# Dual active bridge converter

I'm having issues calculating the power losses associated with the operation of a bidirectional isolated dual active bridge DC/DC converter. The converter is controlled using phase shift modulation (PSM.) The converter is shown below. There are 4 "switches" on each bridge (switch here meaning a parallel combination of MOSFET, anti-parallel diode and capacitor.)

The switching cycle can be broken into 4 main intervals, not accounting for transitions between these intervals. During each of these 4 intervals, two MOSFETs on each of the bridges conduct. During the transitions between intervals, certain capacitors and diodes also conduct. In order to illustrate the logic behind this, the following diagrams and tables are provided. N.B. The circuit diagrams are incomplete, however, the remaining circuits which have been omitted follow the same trend indicated by the diagrams given.

Switching Cycle Circuit Diagrams:

Current and Voltage During Intervals:

My goal is to calculate the power losses in the converter during a switching cycle.

I am aiming for my total losses figure to include core losses, conduction losses of diodes and MOSFET and switching losses. In relation to switching, zero voltage switching can occur under certain conditions, in which case the switching losses for the switching question will be given as zero.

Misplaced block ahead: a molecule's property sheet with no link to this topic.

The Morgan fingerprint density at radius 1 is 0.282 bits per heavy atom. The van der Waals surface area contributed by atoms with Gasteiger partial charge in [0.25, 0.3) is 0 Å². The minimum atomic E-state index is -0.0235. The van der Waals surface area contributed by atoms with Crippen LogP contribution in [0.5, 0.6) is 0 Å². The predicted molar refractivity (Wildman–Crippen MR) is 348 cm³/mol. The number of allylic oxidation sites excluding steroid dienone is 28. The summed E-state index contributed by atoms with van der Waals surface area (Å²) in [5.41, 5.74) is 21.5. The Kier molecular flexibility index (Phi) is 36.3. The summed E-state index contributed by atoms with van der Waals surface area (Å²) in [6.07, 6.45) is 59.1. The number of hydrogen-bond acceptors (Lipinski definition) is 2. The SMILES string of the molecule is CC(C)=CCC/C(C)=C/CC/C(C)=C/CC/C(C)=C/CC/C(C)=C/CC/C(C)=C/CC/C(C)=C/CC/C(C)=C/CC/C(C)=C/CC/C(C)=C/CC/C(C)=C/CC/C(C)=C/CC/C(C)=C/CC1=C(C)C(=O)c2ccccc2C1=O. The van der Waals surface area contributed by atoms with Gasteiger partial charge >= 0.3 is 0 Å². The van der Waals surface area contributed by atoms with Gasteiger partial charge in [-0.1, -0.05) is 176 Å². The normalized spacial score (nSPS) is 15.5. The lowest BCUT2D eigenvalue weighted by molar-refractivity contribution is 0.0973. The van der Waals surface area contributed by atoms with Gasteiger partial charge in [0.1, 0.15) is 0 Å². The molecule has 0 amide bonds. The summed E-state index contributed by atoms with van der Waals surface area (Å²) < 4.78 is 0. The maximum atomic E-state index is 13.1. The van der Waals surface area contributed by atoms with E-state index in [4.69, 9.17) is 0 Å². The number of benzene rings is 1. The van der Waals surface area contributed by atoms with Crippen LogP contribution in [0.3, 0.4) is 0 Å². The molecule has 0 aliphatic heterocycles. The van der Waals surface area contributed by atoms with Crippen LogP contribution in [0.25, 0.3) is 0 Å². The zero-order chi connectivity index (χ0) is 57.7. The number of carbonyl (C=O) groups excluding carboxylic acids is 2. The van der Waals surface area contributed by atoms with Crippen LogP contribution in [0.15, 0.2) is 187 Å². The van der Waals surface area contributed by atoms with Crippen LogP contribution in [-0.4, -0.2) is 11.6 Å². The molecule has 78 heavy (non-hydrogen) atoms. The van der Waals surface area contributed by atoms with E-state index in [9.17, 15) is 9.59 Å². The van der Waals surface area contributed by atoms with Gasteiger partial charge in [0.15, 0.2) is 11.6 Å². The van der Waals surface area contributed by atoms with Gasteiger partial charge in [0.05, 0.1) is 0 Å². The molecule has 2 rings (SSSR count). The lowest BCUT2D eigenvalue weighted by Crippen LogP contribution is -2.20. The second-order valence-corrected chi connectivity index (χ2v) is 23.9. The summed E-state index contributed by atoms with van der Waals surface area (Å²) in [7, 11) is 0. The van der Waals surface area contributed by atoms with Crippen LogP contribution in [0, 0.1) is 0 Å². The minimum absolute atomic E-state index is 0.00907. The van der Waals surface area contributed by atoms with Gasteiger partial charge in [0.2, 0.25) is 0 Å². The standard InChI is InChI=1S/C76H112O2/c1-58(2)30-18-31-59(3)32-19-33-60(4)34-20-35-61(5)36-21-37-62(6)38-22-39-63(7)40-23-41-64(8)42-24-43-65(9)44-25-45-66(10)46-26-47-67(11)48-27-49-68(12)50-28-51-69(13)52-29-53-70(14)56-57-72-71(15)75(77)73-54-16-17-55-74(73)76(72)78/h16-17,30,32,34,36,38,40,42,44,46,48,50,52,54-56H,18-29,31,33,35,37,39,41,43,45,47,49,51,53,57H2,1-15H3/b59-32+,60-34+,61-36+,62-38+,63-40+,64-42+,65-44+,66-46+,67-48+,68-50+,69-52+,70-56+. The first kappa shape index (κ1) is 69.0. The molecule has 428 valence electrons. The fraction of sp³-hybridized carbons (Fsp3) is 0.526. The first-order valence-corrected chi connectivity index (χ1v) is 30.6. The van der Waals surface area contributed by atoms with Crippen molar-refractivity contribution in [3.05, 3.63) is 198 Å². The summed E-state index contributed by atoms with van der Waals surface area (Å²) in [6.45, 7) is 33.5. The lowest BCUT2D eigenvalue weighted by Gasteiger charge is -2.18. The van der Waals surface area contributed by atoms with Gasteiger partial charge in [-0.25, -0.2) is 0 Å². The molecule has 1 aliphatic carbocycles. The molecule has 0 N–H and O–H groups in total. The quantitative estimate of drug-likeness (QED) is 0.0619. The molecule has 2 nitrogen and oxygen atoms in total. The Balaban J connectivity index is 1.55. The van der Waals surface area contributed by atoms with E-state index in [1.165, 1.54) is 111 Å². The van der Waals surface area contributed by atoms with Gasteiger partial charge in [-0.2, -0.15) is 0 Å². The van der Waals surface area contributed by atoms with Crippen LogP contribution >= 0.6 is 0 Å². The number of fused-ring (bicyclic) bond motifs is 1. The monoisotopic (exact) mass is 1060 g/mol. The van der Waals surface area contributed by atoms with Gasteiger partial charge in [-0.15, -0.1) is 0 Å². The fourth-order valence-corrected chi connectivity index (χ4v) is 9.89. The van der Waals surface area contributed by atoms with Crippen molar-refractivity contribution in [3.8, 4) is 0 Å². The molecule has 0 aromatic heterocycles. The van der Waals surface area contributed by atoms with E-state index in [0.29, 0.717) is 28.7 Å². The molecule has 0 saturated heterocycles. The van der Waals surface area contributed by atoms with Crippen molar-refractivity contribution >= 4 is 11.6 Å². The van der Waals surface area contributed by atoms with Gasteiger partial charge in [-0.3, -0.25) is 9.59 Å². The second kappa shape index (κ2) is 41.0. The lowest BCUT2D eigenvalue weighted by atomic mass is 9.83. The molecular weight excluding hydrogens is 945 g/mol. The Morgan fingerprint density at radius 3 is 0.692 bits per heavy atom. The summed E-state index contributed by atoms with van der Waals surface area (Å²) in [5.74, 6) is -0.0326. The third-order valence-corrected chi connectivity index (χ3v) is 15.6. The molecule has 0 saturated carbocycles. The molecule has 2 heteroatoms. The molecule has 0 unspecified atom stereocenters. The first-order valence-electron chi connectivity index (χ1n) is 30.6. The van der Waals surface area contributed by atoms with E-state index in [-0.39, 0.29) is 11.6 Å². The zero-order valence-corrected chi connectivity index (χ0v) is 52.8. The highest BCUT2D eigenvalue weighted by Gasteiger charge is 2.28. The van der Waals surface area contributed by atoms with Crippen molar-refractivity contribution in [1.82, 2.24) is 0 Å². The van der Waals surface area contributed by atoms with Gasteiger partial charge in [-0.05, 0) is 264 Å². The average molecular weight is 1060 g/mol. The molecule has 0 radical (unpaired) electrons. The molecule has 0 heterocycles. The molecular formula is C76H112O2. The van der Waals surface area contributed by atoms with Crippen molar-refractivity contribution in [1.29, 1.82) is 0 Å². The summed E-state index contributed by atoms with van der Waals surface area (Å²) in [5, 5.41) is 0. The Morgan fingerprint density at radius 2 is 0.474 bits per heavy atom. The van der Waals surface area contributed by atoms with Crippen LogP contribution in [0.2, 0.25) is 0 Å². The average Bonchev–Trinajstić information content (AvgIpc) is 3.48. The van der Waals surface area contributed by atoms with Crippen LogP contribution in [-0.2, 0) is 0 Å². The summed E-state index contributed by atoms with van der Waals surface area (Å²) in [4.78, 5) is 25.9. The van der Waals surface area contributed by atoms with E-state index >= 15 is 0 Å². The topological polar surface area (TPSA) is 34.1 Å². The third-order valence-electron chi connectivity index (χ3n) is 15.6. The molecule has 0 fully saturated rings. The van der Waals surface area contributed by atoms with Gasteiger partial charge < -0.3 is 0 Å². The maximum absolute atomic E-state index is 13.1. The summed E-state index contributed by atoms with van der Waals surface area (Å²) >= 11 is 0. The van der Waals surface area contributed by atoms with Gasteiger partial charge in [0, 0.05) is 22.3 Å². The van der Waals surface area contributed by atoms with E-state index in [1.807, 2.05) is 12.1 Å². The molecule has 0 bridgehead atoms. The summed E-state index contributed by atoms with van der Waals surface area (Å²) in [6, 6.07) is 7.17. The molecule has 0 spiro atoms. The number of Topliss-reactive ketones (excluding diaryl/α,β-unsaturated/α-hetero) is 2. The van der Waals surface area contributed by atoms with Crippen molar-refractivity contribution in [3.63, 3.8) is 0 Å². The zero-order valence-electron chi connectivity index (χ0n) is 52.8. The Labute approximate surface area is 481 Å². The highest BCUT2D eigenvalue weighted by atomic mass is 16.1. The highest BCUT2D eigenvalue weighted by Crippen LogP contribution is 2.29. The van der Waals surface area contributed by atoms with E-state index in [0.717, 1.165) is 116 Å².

Now for my question:

The plot of current and voltages above only shows periods where the MOSFET are conducting. In this ideal case, I understand that conduction loss would simply be the square of the RMS current by the resistance of the MOSFET in question. My issue relates to the period of time for which the diodes and capacitors conduct during the transition period between intervals. In order to calculate the conduction losses in the diodes, I will need to identify this time period.

Can somebody explain how to calculate the losses in the devices during these transient periods?

• That's an excellent first post. Congratulations! +1 Jul 2, 2014 at 19:15
• I'd use a simulation tool and fiddle around with values to get a feel for what the losses are - if you are trying to design something real then this will be the best approach. If it's some kind of homework you didn't say. Jul 2, 2014 at 19:38